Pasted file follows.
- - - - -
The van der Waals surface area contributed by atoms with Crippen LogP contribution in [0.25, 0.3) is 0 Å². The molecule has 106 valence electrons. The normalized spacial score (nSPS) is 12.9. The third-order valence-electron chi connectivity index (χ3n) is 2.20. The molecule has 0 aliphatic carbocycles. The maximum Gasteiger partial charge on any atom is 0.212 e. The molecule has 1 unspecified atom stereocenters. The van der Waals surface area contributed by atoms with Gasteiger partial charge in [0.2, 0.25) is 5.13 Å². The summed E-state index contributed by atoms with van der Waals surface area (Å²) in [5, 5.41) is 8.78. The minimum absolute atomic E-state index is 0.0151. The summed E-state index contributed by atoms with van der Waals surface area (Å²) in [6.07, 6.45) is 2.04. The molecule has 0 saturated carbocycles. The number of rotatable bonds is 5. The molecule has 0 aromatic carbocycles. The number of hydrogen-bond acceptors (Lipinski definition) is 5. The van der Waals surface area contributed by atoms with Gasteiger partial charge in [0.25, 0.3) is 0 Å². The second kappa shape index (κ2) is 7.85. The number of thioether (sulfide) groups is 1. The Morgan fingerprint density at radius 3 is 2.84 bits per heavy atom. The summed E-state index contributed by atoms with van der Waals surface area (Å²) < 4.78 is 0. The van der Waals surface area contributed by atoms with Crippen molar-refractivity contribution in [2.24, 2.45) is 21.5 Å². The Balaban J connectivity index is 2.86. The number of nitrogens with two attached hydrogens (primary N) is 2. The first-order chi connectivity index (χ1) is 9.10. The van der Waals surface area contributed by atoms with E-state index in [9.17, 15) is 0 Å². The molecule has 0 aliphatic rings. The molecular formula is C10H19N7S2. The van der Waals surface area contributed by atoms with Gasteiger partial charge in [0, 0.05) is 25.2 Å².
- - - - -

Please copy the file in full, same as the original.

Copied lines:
The van der Waals surface area contributed by atoms with Crippen LogP contribution in [0.25, 0.3) is 0 Å². The molecule has 106 valence electrons. The normalized spacial score (nSPS) is 12.9. The third-order valence-electron chi connectivity index (χ3n) is 2.20. The molecule has 0 aliphatic carbocycles. The maximum Gasteiger partial charge on any atom is 0.212 e. The molecule has 1 unspecified atom stereocenters. The van der Waals surface area contributed by atoms with Gasteiger partial charge in [0.2, 0.25) is 5.13 Å². The summed E-state index contributed by atoms with van der Waals surface area (Å²) in [5, 5.41) is 8.78. The minimum absolute atomic E-state index is 0.0151. The summed E-state index contributed by atoms with van der Waals surface area (Å²) in [6.07, 6.45) is 2.04. The molecule has 0 saturated carbocycles. The number of rotatable bonds is 5. The molecule has 0 aromatic carbocycles. The number of hydrogen-bond acceptors (Lipinski definition) is 5. The van der Waals surface area contributed by atoms with Gasteiger partial charge in [0.25, 0.3) is 0 Å². The second kappa shape index (κ2) is 7.85. The number of thioether (sulfide) groups is 1. The Morgan fingerprint density at radius 3 is 2.84 bits per heavy atom. The summed E-state index contributed by atoms with van der Waals surface area (Å²) < 4.78 is 0. The van der Waals surface area contributed by atoms with Crippen molar-refractivity contribution in [2.24, 2.45) is 21.5 Å². The Balaban J connectivity index is 2.86. The number of nitrogens with two attached hydrogens (primary N) is 2. The first-order chi connectivity index (χ1) is 9.10. The van der Waals surface area contributed by atoms with E-state index in [9.17, 15) is 0 Å². The molecule has 0 aliphatic rings. The molecular formula is C10H19N7S2. The van der Waals surface area contributed by atoms with Gasteiger partial charge in [0, 0.05) is 25.2 Å².